The Amazon CEO’s objective makes sense, but his solution is misguided
We’ve all heard the phrase “a bad workman blames his tools”, and we’ve probably all shouted at a piece of machinery for not doing its job properly, despite being totally to blame.
Well it seems like for the rich and famous, going on a tirade of media appearances to muddy the name of the humble spanner or hammer is a lot easier than learning how to use it.
Jeff Bezos famously emailed his senior team in 2004, informing them that PowerPoint was out, and “written narratives” were in.
We don’t do PowerPoint (or any other slide-oriented) presentations at Amazon. Instead, we write narratively structured six-page memos.Jeff Bezos
By “written narratives”, Bezos was referring to six-page memos that were to be prepared on each and every subject matter raised in team meetings. Since this initial instruction, Bezos has spoken widely about his aversion to the presentation software, and many others have aired their similar opinions, from University professors to Army Commanders.
Bezos had obviously done his research. Science has long acknowledged that the human brain is more attracted to narrative formats when digesting information. But simply calling a document a narrative doesn’t guarantee an emotional connection. Bezos, obviously reaching his quota of mind-numbing presentations with slide after slide of unconnected bullet points, had landed on PowerPoint as the villain in this story, and vanquished it from his world.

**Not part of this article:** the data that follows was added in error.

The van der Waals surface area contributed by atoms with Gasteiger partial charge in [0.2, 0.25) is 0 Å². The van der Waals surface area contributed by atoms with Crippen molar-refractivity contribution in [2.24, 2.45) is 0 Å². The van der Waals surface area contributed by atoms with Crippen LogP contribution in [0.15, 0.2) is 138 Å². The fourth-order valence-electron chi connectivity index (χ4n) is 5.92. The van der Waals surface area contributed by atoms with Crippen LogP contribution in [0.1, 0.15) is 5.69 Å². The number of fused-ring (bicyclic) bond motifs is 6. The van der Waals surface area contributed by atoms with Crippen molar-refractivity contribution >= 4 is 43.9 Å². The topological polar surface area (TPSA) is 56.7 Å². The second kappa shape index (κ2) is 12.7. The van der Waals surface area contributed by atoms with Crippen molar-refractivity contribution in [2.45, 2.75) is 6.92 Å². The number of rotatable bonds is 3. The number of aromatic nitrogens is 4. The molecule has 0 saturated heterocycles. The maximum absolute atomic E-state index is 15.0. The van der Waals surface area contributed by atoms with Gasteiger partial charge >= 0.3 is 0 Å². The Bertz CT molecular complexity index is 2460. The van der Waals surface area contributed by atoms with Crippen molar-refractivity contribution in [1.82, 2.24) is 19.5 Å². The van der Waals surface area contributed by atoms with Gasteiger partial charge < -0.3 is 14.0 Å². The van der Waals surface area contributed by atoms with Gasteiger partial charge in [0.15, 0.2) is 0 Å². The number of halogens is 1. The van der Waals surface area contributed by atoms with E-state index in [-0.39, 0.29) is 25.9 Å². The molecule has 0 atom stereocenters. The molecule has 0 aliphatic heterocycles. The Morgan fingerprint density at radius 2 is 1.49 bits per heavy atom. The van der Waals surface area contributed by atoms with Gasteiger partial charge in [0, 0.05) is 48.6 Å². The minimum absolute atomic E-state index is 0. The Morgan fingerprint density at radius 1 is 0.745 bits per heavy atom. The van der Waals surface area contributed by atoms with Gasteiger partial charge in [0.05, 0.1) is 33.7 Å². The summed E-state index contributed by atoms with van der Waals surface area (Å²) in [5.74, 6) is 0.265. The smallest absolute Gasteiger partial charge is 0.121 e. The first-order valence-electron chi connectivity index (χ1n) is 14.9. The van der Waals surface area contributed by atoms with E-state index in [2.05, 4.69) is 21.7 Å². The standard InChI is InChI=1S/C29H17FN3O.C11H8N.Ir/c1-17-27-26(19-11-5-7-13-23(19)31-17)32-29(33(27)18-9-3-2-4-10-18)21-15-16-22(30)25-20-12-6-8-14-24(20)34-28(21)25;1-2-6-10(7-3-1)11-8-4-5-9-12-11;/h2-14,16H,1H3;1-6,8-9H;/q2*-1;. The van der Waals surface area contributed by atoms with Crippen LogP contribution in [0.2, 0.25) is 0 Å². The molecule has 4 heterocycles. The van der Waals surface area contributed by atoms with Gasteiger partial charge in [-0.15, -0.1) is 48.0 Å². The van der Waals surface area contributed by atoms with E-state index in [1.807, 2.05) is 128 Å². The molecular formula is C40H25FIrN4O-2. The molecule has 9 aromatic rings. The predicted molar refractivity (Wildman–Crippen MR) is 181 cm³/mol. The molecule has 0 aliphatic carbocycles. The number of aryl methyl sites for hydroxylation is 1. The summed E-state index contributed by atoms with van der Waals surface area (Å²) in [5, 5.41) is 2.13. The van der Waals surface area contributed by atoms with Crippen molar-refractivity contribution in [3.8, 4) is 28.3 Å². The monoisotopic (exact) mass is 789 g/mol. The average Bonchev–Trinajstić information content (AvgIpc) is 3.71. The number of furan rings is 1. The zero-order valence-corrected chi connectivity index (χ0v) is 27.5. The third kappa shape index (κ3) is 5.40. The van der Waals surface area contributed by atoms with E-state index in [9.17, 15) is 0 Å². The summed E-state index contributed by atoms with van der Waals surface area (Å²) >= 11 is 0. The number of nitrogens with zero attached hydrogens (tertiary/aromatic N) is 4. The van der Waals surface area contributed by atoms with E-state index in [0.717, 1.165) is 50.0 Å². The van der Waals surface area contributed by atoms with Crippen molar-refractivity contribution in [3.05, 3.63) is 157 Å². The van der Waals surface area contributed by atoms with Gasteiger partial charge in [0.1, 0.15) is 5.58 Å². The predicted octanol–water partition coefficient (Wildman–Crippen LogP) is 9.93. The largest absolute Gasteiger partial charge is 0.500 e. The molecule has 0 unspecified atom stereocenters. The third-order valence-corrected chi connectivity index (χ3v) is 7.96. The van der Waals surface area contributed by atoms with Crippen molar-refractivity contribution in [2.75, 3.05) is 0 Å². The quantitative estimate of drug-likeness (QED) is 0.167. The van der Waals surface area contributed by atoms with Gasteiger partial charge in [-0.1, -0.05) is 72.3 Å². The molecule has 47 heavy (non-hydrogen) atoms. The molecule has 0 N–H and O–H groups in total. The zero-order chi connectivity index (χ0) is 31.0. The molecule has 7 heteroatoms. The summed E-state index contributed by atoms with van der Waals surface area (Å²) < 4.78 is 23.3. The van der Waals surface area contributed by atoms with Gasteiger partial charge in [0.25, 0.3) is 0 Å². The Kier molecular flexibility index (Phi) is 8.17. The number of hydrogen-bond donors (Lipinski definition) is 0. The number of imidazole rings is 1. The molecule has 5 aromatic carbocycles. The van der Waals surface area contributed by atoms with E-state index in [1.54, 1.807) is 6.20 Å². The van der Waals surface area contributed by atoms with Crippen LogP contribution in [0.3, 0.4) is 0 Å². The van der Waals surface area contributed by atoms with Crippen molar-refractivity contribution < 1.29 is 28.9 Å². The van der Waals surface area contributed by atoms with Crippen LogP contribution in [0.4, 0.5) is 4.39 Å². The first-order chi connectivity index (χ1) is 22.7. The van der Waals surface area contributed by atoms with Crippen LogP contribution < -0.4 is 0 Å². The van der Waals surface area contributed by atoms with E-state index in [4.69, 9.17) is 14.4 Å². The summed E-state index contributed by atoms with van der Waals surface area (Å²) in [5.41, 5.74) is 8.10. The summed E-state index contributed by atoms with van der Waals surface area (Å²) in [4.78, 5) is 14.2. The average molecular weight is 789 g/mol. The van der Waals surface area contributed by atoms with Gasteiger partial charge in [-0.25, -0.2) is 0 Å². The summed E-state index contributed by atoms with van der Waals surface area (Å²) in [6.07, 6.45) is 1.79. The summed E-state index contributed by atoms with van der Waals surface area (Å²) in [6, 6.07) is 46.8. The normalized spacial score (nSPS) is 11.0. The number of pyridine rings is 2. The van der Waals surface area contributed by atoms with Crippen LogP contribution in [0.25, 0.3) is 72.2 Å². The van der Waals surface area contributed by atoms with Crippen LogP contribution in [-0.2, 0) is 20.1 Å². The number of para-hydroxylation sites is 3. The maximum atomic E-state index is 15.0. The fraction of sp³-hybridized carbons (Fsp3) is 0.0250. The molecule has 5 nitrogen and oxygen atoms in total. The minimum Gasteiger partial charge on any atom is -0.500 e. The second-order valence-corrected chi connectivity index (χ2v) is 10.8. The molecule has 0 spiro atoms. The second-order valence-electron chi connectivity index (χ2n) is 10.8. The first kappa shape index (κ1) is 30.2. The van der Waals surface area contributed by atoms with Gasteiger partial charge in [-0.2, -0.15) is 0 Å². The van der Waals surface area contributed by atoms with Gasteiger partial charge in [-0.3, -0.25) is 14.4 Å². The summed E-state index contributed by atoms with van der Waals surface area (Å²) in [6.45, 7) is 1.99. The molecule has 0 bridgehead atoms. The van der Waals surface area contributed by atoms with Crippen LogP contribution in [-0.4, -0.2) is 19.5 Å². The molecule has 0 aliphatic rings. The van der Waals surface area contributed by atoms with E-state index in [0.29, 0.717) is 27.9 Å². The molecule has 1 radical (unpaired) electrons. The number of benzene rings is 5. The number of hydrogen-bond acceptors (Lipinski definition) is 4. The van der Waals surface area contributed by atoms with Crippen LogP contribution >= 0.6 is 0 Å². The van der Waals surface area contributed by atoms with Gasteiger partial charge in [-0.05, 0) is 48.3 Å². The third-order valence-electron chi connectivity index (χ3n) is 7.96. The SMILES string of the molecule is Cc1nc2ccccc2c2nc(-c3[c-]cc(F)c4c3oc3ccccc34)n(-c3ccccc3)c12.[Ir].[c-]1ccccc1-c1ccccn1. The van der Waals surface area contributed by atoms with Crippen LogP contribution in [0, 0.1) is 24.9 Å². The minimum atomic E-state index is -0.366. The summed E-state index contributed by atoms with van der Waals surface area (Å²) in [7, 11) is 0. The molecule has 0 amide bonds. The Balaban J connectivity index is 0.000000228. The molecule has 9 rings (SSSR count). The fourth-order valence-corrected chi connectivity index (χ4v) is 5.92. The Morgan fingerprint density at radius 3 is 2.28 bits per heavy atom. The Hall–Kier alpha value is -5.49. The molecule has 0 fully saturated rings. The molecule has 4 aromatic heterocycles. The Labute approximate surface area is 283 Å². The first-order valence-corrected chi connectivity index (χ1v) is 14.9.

But is banning PowerPoint entirely the smart move?
PowerPoint is extremely accessible, it’s easy to use, and yes, it does have a button to create bullet points. All of these factors can make users lazy. And that’s the real villain here: people have become so used to using PowerPoint a certain way that they don’t put effort into learning how to do it better.
What’s simpler and more time efficient than just giving up when something takes mental energy to understand? I find it hard to believe that this is the ethos Amazon is built on. This is the company that reinvented retail, so why not do the same for their presentations?
Next evolution of humans:huge thumbs and no ears
A study of 10,000 adults revealed that we are less likely to compromise than ever before. And that we’re more likely to make huge life decisions (such as where to live and who to vote for) based entirely on predetermined beliefs.